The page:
Michelle and Kevin at my wine education (http://www.wine-girl.net/) are the hosts of this edition of Wine Blog Wednesday and they've chosen a cracker of a theme - Spainish Value Wines (under $10 which Im going to translate to £10 because for the moment the exchange rate is in our favour - yay!!).
Im going to do two wines - one white and one red.
The White - Is from the D.O. of Getariako Txakolina, which if I hadnt looked it up I would have guessed was in Greece. Actually its on the Northern coast of Spain around the city of San Sebastian. According to my copy of the Penin Guide, there were some 220 hectares of vineyards divided amongst some 17 bodegas, producing about 1.4 million litres of wine in 2004. Less than 3% is exported, the remainder supporting the strong domestic market for wines.
Txomin Etxaniz is one of the biggest holders of vineyards in the D.O. with about 30 hectares. The white is a blend of two grapes - Hondorrabi zuri (a white grape) and hondorrabi beltza ( a red one). Until 2005 these were the only two permitted varieties, but it seems that now they are allowed to grow Riesling, Chardonnay and Gros Manseng (must be a favourite of the Basques). As far as I can tell this is just the two Hondorrabi's. On the nose it has a refreshingly zesty aroma, sharp green apples and a sweetish kind of nectarine flavour. It gives the impression that its going to be sweeter than it actually is. On the palate it has a spritz - not sure if thats from bottling under CO2 or a touch of secondary fermentation. Very clean, crisp and dry, with citrus flavours more dominant, but elements of green fleshed melon too. Its very moreish, but finishes quite sharply and cleanly. I reckon this would be fantastic with a nice seafood paella or even just a fruits de mer platter. About £8 from Moreno wines.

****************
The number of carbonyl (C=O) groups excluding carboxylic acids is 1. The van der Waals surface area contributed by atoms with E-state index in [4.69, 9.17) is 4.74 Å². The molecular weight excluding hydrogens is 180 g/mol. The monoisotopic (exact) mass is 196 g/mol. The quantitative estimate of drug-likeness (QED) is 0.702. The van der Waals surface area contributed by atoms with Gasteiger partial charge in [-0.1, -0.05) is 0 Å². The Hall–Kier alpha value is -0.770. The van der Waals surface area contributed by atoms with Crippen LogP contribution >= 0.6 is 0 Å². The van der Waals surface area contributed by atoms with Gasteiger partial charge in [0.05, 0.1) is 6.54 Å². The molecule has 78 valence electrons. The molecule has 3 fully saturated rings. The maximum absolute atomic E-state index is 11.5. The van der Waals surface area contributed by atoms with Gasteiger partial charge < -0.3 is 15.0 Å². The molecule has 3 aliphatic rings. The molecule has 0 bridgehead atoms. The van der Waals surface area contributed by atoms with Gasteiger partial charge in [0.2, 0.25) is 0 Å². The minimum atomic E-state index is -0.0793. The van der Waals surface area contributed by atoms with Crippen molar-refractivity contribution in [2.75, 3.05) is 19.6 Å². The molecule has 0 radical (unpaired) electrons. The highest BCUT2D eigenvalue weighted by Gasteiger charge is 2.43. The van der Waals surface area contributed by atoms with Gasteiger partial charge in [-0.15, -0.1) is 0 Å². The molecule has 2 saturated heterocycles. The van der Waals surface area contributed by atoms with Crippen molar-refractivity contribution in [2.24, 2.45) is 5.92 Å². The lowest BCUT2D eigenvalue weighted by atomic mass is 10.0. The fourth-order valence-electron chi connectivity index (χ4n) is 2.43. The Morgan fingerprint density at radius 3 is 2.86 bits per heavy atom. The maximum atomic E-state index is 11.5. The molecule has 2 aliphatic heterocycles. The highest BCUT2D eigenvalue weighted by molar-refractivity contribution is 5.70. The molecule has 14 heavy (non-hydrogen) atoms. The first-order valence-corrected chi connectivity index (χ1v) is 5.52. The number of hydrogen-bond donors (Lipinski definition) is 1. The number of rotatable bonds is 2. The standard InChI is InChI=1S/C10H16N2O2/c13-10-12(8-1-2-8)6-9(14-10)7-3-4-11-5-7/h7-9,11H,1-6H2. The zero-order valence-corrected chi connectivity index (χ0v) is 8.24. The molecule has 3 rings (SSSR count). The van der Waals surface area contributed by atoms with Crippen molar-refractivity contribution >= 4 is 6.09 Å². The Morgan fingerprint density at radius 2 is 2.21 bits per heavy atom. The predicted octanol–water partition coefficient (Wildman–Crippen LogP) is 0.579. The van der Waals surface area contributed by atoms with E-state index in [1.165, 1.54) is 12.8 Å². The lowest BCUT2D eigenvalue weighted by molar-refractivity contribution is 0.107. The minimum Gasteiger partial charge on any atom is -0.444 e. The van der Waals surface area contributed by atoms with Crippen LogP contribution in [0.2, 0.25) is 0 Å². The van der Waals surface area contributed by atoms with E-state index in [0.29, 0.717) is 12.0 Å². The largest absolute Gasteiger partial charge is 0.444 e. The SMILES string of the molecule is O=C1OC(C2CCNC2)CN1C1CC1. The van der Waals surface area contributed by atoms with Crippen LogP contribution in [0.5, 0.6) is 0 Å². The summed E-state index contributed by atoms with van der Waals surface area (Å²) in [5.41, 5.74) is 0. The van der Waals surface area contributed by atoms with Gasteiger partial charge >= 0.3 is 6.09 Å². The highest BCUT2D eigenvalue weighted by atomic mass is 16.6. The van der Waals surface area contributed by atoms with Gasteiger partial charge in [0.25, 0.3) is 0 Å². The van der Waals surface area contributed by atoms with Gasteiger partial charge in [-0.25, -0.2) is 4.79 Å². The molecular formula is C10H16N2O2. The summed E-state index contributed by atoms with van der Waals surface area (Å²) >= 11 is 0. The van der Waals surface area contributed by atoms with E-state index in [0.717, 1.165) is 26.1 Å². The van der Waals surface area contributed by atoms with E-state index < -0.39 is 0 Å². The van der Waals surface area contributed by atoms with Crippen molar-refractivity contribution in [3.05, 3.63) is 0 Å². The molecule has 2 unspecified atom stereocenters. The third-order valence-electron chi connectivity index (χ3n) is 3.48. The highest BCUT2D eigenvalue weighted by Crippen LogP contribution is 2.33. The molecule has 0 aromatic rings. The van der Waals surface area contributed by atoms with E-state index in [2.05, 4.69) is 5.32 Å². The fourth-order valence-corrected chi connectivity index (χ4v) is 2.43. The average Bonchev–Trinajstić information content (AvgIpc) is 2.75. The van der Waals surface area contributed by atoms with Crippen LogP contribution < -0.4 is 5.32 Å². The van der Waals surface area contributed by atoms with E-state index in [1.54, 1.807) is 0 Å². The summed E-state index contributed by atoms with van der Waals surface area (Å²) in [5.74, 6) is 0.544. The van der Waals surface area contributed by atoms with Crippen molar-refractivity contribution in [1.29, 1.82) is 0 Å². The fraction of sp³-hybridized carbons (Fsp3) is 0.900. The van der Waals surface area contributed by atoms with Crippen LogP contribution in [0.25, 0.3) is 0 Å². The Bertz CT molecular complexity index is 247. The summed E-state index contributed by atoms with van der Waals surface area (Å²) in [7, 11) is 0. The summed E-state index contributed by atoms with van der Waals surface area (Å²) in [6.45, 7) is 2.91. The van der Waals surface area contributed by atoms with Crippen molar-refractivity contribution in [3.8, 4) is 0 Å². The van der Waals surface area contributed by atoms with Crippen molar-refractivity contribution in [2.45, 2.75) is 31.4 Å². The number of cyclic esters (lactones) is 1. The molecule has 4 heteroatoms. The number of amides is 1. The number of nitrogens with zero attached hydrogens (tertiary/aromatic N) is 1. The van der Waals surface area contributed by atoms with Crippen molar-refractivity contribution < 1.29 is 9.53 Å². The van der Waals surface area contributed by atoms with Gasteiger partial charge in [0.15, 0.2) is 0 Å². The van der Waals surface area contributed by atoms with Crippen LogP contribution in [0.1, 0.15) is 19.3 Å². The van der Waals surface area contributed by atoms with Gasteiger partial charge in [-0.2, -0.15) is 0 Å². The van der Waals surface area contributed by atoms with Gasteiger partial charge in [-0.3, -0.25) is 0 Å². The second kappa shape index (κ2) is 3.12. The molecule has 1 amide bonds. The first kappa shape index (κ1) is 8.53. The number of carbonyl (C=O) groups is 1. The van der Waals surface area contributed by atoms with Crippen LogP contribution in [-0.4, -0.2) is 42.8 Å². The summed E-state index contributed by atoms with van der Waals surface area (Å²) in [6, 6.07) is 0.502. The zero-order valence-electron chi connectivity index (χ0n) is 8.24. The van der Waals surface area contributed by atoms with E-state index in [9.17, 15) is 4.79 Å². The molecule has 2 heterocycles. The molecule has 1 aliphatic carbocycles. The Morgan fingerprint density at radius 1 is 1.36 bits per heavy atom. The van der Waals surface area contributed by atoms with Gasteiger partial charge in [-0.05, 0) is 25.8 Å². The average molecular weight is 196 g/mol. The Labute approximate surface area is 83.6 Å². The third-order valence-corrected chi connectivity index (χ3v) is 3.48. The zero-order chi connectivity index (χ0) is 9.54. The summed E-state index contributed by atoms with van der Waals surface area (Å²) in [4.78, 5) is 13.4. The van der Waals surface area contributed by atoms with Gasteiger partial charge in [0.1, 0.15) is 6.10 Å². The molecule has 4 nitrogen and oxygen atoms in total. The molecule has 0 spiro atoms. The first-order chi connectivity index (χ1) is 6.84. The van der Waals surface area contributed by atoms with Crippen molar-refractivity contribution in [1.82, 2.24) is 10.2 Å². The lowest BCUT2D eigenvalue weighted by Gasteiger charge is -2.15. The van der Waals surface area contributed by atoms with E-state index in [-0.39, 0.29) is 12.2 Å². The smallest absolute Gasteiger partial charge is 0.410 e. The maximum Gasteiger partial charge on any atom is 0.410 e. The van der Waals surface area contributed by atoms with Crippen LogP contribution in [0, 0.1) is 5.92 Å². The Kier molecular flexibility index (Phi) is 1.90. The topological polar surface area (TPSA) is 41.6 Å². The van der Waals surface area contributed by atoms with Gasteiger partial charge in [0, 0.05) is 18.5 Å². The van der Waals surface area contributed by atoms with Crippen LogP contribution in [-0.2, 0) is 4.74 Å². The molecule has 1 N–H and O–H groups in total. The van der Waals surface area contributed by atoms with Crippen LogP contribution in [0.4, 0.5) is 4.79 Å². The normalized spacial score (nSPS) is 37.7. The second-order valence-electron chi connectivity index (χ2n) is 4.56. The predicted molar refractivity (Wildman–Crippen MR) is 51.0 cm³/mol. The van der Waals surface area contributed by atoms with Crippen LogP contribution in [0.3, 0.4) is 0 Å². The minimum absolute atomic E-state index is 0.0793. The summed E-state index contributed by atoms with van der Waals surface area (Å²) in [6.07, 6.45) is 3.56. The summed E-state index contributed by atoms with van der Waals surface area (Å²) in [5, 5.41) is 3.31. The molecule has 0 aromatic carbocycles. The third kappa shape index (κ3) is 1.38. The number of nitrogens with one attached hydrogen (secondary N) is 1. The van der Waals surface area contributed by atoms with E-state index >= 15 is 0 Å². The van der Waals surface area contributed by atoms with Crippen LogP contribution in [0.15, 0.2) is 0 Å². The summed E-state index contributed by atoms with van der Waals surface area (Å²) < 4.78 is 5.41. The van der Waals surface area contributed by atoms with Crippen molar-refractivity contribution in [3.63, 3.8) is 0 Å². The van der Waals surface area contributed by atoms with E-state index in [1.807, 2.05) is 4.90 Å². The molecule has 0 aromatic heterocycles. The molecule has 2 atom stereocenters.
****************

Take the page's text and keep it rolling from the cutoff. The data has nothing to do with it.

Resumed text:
The Red - Is from the D.O.Ca of Priorat, in the hills above Barcalona. Cellar Cal Pla is based in the village of Porrera, lower down on the volcanic slopes. The fruit comes from vineyards with parcels of vines as old as 100 years, but the average age is about 50 years old. The wine is a blend of Garnacha, Carenina and a dash of Cabernet Sauvignon, barrel fermented and aged for at least a year in mostly french oak. Aparently the wines are unfiltered when bottled, which I find surprising because the wine is crystal clear - deep ruby red colour with damsons and winter spices on the nose. On the palate the fruit is more dominant, with currants and blackberries upfront and a touch of peppercorn and nutmeg on the finish. The finish is quite long and it ends a bit spicily, which is why I often serve this by the glass with our duck breast with honey brioche and pink peppercorn crust. Its a lovely match! OW Loeb are knocking this out for under a £10.
So thats my contribution for this month, great choice of topic.